As the high season for visitors winds down, there will be fewer needing help. There will also be fewer folks available to volunteer. If you are here and would like to spend quality time sitting at the headquarters enjoying the peace while waiting for visitors, email Kit at firstname.lastname@example.org.
Deputy Refuge Manager Larry Woodward and Refuge Fire Expert and Biologist Vic Doig have been out talking to the public. The message -- a bad day at the Refuge is still better than a good day in almost any other job they can think of.
We in the Friends of Refuges believe our Refuges need and deserve more staff and more support to accomplish their mission. We are frustrated by staff and resource reductions.
You might think the staff would be disheartened and discouraged, and maybe they are sometimes. But they clearly cherish the work that we-the-people entrust to them. They are ready and eager to talk about it.
Larry Woodward gave a presentation at the Gainesville Senior Recreation Center about what it is like to be a Refuge leader, and how the work makes a difference in our world.
Vic Doig talked to students at the University of Florida Career Fair about the value of Refuge work and the sense of professional accomplishment that comes with the job.
Friends is experimenting with having a presence on Meetup.com where guided walks can be announced to a wider group than just our members and News Brief subscribers.
Recent guided walks have included Shell Mound, the River Trail, and Secondary Road Hikes on the road to the Gopher River and on Cabin Road. Another Secondary Road Hike will be offered on Tuesday, April 23. Watch for details here on the website, on Friends Facebook page, and in Meetup.
When you join Meetup.com, which is free, you select the type and location of activities that interest you. You can also join the Lower Suwannee Refuge group and specify that you want to be notified only of Friends activities.
Meetup is a chance to let nature-interested folks who are unfamiliar with the Refuge learn about Friends activities and participate if they choose. You can join Meetup here.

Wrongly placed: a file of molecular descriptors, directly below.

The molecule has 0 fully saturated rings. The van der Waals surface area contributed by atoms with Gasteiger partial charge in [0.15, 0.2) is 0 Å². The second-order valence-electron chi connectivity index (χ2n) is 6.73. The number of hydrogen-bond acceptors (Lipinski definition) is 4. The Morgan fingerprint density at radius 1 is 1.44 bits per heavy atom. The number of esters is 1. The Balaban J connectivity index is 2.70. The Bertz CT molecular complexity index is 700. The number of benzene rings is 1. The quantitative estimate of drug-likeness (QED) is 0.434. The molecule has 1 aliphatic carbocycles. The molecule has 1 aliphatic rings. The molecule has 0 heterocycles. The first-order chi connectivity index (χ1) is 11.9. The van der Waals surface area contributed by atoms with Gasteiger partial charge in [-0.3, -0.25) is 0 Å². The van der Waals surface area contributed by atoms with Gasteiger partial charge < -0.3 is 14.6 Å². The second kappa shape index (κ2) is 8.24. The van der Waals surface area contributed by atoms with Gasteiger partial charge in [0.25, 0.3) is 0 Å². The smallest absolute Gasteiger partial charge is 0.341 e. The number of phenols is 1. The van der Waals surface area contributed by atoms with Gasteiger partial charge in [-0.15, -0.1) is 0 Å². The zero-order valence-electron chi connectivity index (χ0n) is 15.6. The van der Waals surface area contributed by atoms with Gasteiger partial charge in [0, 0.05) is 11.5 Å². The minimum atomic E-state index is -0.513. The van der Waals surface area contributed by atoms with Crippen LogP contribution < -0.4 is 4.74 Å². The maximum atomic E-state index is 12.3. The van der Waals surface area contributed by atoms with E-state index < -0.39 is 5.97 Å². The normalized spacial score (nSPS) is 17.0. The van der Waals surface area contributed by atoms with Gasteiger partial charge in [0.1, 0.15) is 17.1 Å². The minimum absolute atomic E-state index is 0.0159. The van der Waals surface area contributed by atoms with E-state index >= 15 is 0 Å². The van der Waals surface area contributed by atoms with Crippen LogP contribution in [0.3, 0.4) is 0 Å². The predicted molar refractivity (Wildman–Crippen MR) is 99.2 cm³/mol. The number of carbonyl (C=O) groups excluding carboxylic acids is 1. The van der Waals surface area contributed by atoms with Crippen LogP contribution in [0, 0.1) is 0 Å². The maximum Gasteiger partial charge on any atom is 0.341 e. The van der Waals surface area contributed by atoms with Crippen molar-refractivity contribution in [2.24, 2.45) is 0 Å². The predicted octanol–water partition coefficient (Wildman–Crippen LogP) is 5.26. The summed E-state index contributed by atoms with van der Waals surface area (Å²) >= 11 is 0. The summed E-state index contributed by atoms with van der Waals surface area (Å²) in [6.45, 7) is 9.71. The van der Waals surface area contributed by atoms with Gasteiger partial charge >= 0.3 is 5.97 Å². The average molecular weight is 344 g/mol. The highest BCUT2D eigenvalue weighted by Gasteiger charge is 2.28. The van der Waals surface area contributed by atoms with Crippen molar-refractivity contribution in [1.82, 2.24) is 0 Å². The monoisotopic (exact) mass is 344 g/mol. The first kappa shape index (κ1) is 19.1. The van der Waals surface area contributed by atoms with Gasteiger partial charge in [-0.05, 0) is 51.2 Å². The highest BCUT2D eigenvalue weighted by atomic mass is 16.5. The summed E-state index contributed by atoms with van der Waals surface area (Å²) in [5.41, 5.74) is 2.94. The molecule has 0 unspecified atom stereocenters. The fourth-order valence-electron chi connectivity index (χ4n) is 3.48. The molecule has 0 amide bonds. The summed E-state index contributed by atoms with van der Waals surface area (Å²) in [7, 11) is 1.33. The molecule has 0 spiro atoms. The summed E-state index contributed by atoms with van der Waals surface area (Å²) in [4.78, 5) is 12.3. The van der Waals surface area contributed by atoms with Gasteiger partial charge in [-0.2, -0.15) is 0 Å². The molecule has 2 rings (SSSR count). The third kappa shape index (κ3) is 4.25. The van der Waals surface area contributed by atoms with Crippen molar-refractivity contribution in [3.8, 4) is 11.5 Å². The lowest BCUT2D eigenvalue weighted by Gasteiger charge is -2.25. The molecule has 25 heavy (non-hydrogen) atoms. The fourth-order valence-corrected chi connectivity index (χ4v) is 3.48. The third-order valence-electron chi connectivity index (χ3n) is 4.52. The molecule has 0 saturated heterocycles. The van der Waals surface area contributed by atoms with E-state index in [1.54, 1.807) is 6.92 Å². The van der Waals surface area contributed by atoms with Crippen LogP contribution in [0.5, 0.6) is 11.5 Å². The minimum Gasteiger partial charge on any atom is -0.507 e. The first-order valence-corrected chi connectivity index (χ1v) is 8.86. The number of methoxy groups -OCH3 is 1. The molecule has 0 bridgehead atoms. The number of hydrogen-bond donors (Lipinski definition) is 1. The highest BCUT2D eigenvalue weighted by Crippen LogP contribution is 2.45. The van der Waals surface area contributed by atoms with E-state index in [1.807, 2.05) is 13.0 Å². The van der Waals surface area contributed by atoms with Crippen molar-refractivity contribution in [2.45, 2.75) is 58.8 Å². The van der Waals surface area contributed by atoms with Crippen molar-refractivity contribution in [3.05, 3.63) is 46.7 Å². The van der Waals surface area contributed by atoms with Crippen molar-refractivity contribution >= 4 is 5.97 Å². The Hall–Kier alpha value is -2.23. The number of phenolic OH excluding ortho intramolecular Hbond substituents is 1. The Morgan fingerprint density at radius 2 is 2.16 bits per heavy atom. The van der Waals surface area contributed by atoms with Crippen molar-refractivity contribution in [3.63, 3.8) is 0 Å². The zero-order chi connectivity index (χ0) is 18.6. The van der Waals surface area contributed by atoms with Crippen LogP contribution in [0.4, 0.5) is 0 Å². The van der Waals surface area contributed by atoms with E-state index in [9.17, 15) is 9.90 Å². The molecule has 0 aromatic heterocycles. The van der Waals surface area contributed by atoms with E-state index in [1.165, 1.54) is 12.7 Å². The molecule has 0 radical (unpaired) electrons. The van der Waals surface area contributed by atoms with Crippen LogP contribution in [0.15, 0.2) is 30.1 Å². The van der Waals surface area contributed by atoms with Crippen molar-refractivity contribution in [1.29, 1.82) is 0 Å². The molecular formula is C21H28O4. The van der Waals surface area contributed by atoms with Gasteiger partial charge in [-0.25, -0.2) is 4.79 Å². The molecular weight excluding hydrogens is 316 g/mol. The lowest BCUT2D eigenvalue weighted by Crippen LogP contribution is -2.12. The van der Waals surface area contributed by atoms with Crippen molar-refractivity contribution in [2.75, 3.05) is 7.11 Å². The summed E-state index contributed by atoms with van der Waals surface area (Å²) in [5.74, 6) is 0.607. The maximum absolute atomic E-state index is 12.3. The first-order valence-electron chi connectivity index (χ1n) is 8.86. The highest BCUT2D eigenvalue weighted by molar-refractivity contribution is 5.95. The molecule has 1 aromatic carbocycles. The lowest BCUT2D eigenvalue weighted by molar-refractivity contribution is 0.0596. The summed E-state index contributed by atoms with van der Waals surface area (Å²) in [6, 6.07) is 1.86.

During the busy winter season, on both the Levy County and the Dixie County side of the Lower Suwannee NWR, a critical set of volunteers contribute many hours each week to help the Refuge staff with maintenance and logistics work. In addition to Ron Black, the local resident and Friends member who is a regular volunteer presence at Shell Mound, camper volunteers Charlie Adkins and Carolyn Nobbs and Dusty and Cathy Dusterwinkle stay in their personal RVs on refuge property and working on projects to free staff for other tasks that might be less urgent but more mission-critical.
Over the winter they put in more than 2000 hours, picked up almost 375 large trash bags of garbage, 25 tires, and 5500 aluminum cans, and worked on countless refuge projects directly benefiting wildlife habitat as well as improving visitor access. Their efforts were critical during the lapse in government funding while the refuge was closed. According to staff members, they are kind and grounded people with a passion for improving the natural resources of the refuges.
Now it is time for the camper volunteers to return home. Last week, in appreciation for all their help, the staff members feted them at a luncheon cooked by heavy equipment expert Jason Coates and refuge forester Daniel Barrand.
Fire: More than 2,000 acres, mostly in Levy County, have been treated with prescribed burning since January.
Forests: On the Dixie County side, where weather has not been as good for prescribed burning, with the help of the Refuge's new Cat more than 70,000 legacy trees have been planted.
Need information: Refuge Manager Andrew Gude can be reached by text or phone at 703.622.3896.
The Refuge is open daily from dawn to dusk.
Visitors are welcome to walk or bicycle around yellow Refuge gates.